Which of the following statements reflect the values of your church? Which statement reflects the values described in the New Testament?
Most of us will recognize that the list in “B” is a compilation of qualifications for church leadership found in 1 Timothy and Titus. And in like manner, most of us can likely agree that when it comes time to search for a pastor, priest, or staff member the emphasis is on "A", on the kind of skills they have and what they can do for the congregation. The focus is upon what they can do for us rather than who they are. In fact, in many cases, the incoming church leader isn't even known by those selecting him. (Sure, we get resumes and references and the like. We can even go online and listen to their sermons and look at their Facebook page. But do we really know them?)
The New Testament paints a much different picture. Church leaders are raised up from within a local church body and everyone knows their character because they know them as people that they have loved and served with for an extended period of time. There is no need to launch a nationwide search for someone they don't know; instead they recognize that there are qualified church leaders in their midst.
Granted, they might not be as skillful as the seasoned professional minister but is church supposed to be a performance by skilled professionals or is it supposed to be a meeting of the family of God who come together to encourage and care for one another? Do we really need the most skilled preachers and musicians or is it more important that we have leaders that we know and trust? Should we search for an out-of-towner or should we appoint someone who loves us and our community?
"Maybe it's not such a great idea to send our best young people off to a distant Bible college or seminary and then try to recruit strangers to come and lead our church."
Honest contemplation to questions like these will likely bring some change to our process for developing and selecting church leaders. We might find that the New Testament pattern of taking the things that we have learned and then entrusting them to reliable people who can teach others might be the way to go after all (2 Tim. 2:2). Maybe it's not such a great idea to send our best young people off to a distant Bible college or seminary and then try to recruit strangers to come and lead our church. Perhaps it is true, as Paul writes in Ephesians, that God has given gifts of men and women church leaders to each church so that they can equip the rest of the body for the work of the ministry.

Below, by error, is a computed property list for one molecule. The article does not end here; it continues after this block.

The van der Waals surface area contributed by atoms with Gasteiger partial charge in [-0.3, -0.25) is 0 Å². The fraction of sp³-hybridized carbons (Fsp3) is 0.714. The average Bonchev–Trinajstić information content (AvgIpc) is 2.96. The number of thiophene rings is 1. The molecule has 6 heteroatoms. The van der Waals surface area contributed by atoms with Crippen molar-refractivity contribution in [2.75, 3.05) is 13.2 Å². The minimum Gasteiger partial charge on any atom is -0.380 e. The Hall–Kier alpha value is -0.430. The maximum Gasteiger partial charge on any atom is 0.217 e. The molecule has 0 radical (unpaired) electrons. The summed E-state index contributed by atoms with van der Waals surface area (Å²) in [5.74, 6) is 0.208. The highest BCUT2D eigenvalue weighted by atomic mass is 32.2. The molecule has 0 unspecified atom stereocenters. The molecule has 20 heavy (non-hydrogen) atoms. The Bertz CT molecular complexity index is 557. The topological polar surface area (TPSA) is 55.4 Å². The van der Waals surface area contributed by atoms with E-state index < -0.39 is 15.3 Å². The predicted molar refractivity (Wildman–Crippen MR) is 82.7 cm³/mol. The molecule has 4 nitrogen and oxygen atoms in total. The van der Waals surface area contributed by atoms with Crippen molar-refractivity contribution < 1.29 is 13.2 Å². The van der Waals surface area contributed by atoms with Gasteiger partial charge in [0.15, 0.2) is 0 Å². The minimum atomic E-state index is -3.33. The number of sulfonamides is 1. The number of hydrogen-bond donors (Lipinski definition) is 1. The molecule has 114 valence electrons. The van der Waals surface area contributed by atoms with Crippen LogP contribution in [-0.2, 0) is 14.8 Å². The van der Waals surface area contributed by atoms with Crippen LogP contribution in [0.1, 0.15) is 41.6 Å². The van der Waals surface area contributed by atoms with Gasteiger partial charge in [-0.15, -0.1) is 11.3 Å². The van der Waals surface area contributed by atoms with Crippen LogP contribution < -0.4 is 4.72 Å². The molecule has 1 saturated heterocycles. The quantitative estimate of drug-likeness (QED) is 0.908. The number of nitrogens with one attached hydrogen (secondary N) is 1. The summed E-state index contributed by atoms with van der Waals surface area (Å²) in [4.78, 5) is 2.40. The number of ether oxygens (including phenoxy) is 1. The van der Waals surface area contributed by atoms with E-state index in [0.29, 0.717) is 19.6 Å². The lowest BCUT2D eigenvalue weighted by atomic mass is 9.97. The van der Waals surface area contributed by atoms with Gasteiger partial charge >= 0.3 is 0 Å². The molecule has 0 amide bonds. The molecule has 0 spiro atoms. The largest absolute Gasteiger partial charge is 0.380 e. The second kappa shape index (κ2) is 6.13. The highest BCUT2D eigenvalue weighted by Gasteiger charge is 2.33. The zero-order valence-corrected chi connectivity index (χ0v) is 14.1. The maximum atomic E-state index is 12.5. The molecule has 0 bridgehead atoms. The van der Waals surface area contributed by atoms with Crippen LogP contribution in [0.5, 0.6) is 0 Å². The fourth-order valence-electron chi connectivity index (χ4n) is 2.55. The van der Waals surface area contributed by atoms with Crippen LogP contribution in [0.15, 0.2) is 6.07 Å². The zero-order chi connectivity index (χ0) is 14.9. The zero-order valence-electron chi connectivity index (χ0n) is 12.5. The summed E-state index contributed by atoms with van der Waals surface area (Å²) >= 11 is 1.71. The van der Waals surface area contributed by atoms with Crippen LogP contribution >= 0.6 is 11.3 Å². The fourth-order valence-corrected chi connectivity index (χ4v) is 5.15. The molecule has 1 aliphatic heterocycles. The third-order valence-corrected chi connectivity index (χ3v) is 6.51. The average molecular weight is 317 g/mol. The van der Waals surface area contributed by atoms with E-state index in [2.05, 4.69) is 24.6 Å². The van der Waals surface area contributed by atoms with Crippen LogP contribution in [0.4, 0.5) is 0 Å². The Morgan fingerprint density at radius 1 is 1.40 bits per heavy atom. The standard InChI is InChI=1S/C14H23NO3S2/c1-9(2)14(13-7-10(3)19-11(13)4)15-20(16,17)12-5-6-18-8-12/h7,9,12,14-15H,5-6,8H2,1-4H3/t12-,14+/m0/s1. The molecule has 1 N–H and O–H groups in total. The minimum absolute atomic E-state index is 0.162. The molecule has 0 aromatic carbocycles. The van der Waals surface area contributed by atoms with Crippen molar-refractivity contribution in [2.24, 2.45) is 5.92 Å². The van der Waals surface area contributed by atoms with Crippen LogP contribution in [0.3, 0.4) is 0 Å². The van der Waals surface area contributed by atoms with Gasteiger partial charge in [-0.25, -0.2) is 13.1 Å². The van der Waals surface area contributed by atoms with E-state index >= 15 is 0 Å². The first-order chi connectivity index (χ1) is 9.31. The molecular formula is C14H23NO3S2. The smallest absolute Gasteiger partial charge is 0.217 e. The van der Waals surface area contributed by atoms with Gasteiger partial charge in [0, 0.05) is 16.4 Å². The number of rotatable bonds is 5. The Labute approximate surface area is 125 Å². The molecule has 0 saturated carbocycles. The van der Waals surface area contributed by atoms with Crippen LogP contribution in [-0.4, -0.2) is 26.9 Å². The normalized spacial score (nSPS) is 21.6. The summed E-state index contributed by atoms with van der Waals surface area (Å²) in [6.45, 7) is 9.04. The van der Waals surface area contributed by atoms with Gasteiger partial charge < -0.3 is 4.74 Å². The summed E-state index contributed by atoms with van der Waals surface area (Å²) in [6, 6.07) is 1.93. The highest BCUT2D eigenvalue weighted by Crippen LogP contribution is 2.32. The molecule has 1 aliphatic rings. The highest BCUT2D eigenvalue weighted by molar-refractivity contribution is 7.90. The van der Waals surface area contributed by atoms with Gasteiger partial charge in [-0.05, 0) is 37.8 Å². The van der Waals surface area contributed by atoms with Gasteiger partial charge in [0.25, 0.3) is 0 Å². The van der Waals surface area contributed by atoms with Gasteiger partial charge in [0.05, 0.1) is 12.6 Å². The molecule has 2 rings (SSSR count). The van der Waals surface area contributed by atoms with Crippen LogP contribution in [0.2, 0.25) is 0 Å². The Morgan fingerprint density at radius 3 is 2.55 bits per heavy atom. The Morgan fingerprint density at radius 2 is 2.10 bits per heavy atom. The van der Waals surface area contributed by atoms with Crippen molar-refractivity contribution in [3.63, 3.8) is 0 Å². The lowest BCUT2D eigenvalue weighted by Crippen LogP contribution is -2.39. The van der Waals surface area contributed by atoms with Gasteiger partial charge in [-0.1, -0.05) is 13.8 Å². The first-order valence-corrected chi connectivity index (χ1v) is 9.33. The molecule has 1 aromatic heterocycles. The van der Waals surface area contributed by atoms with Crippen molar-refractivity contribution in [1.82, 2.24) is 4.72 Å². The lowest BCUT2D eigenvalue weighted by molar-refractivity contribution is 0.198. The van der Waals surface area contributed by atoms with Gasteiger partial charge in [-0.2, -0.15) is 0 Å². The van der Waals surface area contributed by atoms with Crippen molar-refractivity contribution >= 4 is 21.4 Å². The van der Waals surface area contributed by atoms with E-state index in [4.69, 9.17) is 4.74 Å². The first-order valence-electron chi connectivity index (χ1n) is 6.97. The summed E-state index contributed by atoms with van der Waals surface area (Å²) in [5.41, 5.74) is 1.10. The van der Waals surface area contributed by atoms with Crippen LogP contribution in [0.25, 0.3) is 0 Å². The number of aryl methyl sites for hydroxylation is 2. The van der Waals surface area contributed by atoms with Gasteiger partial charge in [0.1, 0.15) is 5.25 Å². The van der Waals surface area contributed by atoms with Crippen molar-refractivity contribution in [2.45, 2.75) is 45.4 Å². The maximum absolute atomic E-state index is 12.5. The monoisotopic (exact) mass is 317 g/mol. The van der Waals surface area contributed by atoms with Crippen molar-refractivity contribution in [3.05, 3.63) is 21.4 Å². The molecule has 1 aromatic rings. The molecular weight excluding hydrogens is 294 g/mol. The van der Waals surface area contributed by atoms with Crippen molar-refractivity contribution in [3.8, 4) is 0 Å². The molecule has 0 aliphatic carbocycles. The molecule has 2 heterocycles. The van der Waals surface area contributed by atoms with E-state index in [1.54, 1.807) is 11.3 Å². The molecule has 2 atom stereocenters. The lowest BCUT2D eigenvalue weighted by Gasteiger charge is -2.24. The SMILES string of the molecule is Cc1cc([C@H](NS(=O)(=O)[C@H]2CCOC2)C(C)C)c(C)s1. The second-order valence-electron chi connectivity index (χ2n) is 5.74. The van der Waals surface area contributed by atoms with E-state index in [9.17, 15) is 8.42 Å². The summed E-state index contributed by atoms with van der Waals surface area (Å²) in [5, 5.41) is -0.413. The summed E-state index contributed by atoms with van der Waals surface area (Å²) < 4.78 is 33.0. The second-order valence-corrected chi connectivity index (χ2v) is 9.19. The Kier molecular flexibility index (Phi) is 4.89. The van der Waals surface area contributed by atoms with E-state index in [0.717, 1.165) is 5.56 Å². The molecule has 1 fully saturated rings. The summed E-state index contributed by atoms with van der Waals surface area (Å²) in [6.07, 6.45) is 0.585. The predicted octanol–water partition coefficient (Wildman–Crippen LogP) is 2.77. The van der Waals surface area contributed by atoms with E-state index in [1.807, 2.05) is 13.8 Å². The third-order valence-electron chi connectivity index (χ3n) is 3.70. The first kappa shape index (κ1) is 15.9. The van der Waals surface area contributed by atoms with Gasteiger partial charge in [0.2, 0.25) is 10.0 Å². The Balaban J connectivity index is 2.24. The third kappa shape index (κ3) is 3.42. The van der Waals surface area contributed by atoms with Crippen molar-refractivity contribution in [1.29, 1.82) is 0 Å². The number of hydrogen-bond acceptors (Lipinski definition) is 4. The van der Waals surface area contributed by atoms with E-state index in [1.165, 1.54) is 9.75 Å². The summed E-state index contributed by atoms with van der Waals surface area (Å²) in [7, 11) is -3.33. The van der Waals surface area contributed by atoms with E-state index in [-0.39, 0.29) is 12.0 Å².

Every local church and situation is unique so God might lead us different ways at different times. He is Lord of the Church and He does call people to go to various places to plant new churches or strengthen existing ones. But, in general, a healthy church ought to see people coming to Christ, growing in Him, and becoming leaders who then reproduce themselves. That is the goal. That is what we should strive to achieve – raising up and releasing church leaders of known character who can lead a church they know and love into everything that God has for that church.
Let's Pray Together:Lord, help me to find the ministry or place in church leadership that You have for me. Help me to see the church as You do, as the family of God coming together for mutual edification and encouragement rather than a performance by a few for an applauding audience. Help me to recognize good people to whom I can impart what You have taught me. Raise up church leaders with character from within our local church so that we might have quality Spirit-led leaders whom we know and trust without doing extensive searches to bring in a stranger. Hear my prayers for my church and these leaders that I bring before You now....(continue praying as you feel led)
Real Life Testimonies and Examples: House Church Part 1-- This video should automatically start at 5:28 where former missionary Bruce Woodford talks about his experience in selecting new church leaders.